It isn't often I get a bloggable news item out of the Midland Daily News front page, but our status as Dow Chemical's HQ came to play today--
The Dow Chemical Co. has backed out of its ownership of Dow Kokam LLC, selling its interest in the advanced battery manufacturing company formed in 2009 to MBP Investors LLC.
MBP is an affiliate of Townsend Ventures, which is one of the founders of the Dow Kokam. The deal, announced Friday, makes MBP the majority owner of the company, which operates the Midland Battery Park on Saginaw Road in Midland and the Lee’s Summit facility in Missouri.
2009. Back at the beginning of the Obama regime, when hope and change sprung eternal and stimulus money for alternative energy projects flowed freely.
Fast forward an Olympiad and times have changed. The dreaded Tea Partiers have closed the lid on the punchbowl and the economics of electric cars and other green things have come home to roost. This related story came across the wire yesterday; I saw the headline on Drudge if I recall, but I found Silicon Valley's birdcage liner via a quick "Fisker loan" Google-
The Obama administration said Friday it will lose $139 million on a loan to struggling electric car maker Fisker Automotive after selling part of the loan to a private investor that immediately took the company into bankruptcy.
The Obama team wanted battery-powered cars to take off, but even with huge subsidies to both buyers and makers, it 'twern't working. Tesla seems to be fairing OK, but the Fisker deal seemed shaky even four years ago, with a small-fry luxury car make with fishy Russian backing looking like a poor bet to turn into a mass-market electric car maker; that take proved correct with 20-20 hindsight.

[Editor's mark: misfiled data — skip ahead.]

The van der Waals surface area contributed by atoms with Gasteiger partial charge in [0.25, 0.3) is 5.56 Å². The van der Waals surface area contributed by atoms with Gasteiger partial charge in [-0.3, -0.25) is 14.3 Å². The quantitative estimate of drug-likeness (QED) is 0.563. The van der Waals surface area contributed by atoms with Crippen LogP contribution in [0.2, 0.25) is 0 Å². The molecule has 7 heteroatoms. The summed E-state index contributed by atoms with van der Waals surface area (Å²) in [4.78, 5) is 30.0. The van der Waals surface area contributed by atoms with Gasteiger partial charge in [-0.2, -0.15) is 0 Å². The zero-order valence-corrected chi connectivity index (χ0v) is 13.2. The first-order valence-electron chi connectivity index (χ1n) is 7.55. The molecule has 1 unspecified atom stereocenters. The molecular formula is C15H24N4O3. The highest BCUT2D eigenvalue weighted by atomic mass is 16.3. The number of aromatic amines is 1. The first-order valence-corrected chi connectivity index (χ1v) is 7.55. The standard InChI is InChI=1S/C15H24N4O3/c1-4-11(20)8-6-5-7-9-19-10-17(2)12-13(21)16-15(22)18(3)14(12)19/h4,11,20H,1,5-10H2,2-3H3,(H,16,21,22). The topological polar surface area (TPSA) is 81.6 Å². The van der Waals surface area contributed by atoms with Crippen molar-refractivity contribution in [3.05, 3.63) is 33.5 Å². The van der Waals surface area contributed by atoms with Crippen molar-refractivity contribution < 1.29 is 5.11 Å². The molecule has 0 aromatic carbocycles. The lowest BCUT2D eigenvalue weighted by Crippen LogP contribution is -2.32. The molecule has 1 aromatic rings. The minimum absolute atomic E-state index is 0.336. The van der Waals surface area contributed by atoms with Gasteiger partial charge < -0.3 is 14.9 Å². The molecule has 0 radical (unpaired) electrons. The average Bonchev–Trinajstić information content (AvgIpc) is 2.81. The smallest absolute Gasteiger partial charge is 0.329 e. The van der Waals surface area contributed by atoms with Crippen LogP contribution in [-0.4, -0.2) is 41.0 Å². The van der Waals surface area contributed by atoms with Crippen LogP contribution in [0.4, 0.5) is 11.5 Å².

Meanwhile, back to the MDN Dow story-
Dow Chemical said its decision to sell its share of Dow Kokam fits with the ongoing overhaul of the corporation’s mix of businesses. In recent quarters the company has emphasized return on capital and building value for shareholders, which has led to a review of every business and targeted some for sale or joint ventures if they aren’t capable of performing to Dow Chemical’s new expectations.
Translation into everyday language- the money wasn't there like they had hoped, and Dow was looking to wash its hands of it. They'll still be happy to sell materials to Kokam, but they've bailed on an equity stake. Unlike government, who wants to keep its voters and donors happy with recovering investment dollars a back-burner issue, the financial bottom line is a business' bottom line.
"Maximizing shareholder value" is the CFO's mantra, as the first chapter of just about every finance textbook will tell you. Dow's stake in the battery market wasn't doing that. Not good news for the denizens of 1600 Pennsylvania.